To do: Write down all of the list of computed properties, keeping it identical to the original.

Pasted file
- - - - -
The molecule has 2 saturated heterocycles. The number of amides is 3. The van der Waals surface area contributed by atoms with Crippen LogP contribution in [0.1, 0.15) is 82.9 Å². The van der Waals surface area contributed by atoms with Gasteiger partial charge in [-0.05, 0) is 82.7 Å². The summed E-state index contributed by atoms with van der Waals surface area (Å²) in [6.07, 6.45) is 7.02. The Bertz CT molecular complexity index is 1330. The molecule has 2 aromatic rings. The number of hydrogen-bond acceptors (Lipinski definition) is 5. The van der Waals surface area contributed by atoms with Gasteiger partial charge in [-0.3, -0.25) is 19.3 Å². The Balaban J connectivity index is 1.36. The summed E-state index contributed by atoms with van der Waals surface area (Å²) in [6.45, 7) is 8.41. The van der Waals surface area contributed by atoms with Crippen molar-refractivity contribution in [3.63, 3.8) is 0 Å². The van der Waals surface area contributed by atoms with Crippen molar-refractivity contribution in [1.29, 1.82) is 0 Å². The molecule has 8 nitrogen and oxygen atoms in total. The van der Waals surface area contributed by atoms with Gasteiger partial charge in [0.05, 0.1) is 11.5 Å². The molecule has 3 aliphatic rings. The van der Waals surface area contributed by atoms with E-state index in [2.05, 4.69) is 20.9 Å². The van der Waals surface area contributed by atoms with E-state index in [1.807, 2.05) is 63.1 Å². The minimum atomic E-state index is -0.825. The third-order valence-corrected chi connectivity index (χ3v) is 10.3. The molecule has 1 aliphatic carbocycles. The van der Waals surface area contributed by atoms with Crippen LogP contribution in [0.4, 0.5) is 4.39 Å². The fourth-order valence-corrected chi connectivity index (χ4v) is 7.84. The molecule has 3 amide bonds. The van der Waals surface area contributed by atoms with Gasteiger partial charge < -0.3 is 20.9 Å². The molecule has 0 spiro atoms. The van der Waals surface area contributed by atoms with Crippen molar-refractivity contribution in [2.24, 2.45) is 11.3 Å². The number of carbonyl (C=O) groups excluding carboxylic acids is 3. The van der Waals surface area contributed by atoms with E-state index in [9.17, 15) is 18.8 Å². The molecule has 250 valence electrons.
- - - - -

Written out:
The molecule has 2 saturated heterocycles. The number of amides is 3. The van der Waals surface area contributed by atoms with Crippen LogP contribution in [0.1, 0.15) is 82.9 Å². The van der Waals surface area contributed by atoms with Gasteiger partial charge in [-0.05, 0) is 82.7 Å². The summed E-state index contributed by atoms with van der Waals surface area (Å²) in [6.07, 6.45) is 7.02. The Bertz CT molecular complexity index is 1330. The molecule has 2 aromatic rings. The number of hydrogen-bond acceptors (Lipinski definition) is 5. The van der Waals surface area contributed by atoms with Gasteiger partial charge in [-0.3, -0.25) is 19.3 Å². The Balaban J connectivity index is 1.36. The summed E-state index contributed by atoms with van der Waals surface area (Å²) in [6.45, 7) is 8.41. The van der Waals surface area contributed by atoms with Crippen molar-refractivity contribution in [3.63, 3.8) is 0 Å². The van der Waals surface area contributed by atoms with Crippen molar-refractivity contribution in [1.29, 1.82) is 0 Å². The molecule has 8 nitrogen and oxygen atoms in total. The van der Waals surface area contributed by atoms with Gasteiger partial charge in [0.05, 0.1) is 11.5 Å². The molecule has 3 aliphatic rings. The van der Waals surface area contributed by atoms with E-state index in [2.05, 4.69) is 20.9 Å². The van der Waals surface area contributed by atoms with E-state index in [1.807, 2.05) is 63.1 Å². The minimum atomic E-state index is -0.825. The third-order valence-corrected chi connectivity index (χ3v) is 10.3. The molecule has 1 aliphatic carbocycles. The van der Waals surface area contributed by atoms with Crippen LogP contribution in [0.4, 0.5) is 4.39 Å². The fourth-order valence-corrected chi connectivity index (χ4v) is 7.84. The molecule has 3 amide bonds. The van der Waals surface area contributed by atoms with Gasteiger partial charge < -0.3 is 20.9 Å². The molecule has 0 spiro atoms. The van der Waals surface area contributed by atoms with Crippen molar-refractivity contribution in [2.24, 2.45) is 11.3 Å². The number of carbonyl (C=O) groups excluding carboxylic acids is 3. The van der Waals surface area contributed by atoms with E-state index in [9.17, 15) is 18.8 Å². The molecule has 250 valence electrons.